Someone asked me recently if I was like the cars I’ve owned. Whether they meant, did I look like my car, or was my personality like my car, I’m not sure.

Either way, my answer is, “I hope not!” Because you see…throughout my life, most of my cars have been pitiful.

It started with one of my first cars, an old 1963 Mercury Monterrey. My parents paid an exorbitant $100 for it. The thing was like a tank—a huge ugly Cadillac gone wrong. It literally had clothes pins and rope that held the steering wheel together. The thing rumbled so loud it announced my arrival to every event I attended. One particularly memorable reaction to my car was…a friend and I arrived at school one day,  climbed out of my car only to have a guy laugh so hard I thought he was going to fall on the ground.

I kept the car my freshmen year in college where I attended Central Texas College for one year. The commute to campus required me to drive six miles to class. Unfortunately, the car would only go about 45 miles an hour, so I pushed the gas petal to the floor and drove on the side of the road to get out of people’s way. I risked my life every time I pulled out into traffic from a side road. (Not really, but almost.)

When I married, I hoped things would improve in the area of cars. But low and behold, I married someone who doesn’t know when a car is legally dead. If the contraption can roll down a hill, then it must be okay. Don’t feel too sorry for me. I didn’t have to use the Mercury Monterrey. (o:

This is what a 1963 Mercury Monterrey looks like…

1963 Mercury Monterey

…keep in mind—this is in better shape than my car. (o:

In high school, did you have a car as “fun” as mine?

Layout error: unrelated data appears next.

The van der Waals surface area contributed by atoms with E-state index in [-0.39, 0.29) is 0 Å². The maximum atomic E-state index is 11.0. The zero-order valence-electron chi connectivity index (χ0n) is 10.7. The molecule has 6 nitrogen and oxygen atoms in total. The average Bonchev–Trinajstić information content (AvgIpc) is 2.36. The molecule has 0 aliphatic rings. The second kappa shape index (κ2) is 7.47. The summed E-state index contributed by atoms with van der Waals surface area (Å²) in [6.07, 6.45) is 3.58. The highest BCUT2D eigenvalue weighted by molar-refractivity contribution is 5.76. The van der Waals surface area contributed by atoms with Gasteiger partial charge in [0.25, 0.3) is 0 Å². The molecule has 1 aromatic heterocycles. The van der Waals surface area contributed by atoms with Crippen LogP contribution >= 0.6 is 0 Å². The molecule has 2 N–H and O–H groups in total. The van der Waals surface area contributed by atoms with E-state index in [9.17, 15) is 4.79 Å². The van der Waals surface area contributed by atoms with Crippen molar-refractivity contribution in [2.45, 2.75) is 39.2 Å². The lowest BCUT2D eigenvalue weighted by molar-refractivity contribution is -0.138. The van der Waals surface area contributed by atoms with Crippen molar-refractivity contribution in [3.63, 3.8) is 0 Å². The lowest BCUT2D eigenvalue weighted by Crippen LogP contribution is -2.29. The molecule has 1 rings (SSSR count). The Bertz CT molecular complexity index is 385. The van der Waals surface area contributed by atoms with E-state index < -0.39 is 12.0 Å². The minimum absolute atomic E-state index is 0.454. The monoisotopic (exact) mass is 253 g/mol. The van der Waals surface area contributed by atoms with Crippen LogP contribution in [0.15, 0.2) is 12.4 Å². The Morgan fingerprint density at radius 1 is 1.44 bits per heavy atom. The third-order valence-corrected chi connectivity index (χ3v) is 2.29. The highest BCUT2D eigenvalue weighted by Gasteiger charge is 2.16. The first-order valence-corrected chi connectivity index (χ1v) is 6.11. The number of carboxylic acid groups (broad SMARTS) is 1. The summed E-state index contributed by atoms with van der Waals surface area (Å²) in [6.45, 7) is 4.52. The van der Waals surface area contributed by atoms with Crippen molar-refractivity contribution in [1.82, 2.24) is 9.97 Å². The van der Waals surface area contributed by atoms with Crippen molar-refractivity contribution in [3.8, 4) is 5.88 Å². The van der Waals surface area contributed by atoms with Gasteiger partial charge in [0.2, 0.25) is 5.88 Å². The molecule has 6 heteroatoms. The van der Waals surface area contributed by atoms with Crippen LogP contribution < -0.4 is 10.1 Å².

Karen Gaus

~ Inspiring Dreams ~

Light-Hearted Anecdote: The Killer Bee and Learning to Drive

Light-Hearted Anecdote—The Killer Bee and the 1963 Rambler…Ah! The summer I was sixteen, I learned to drive. I remember the 105 degree Texas sun, the gravel country road, and no air-conditioner. Martha, one of my older sisters, sat bravely in the passenger seat while I navigated down the road, careful to shift gears in our old 1963 Rambler. But the peace was short-lived—in flew a bee the size of King Kong. Well, not that big, but one of those bees that must be at least an inch in diameter. I screamed and closed my eyes. My foot remained firmly on the gas pedal. My total disregard for safety flew out the window, but not the bee. I had no idea where the car was aimed. All I knew was—there was a killer bee in my car.

Fortunately my sister took control—she slid over and pushed her foot to the brake, stopping our blind ride down the road. Thankfully the bee left us at that moment.

Leave a comment on how it was for you when you learned to drive. (o: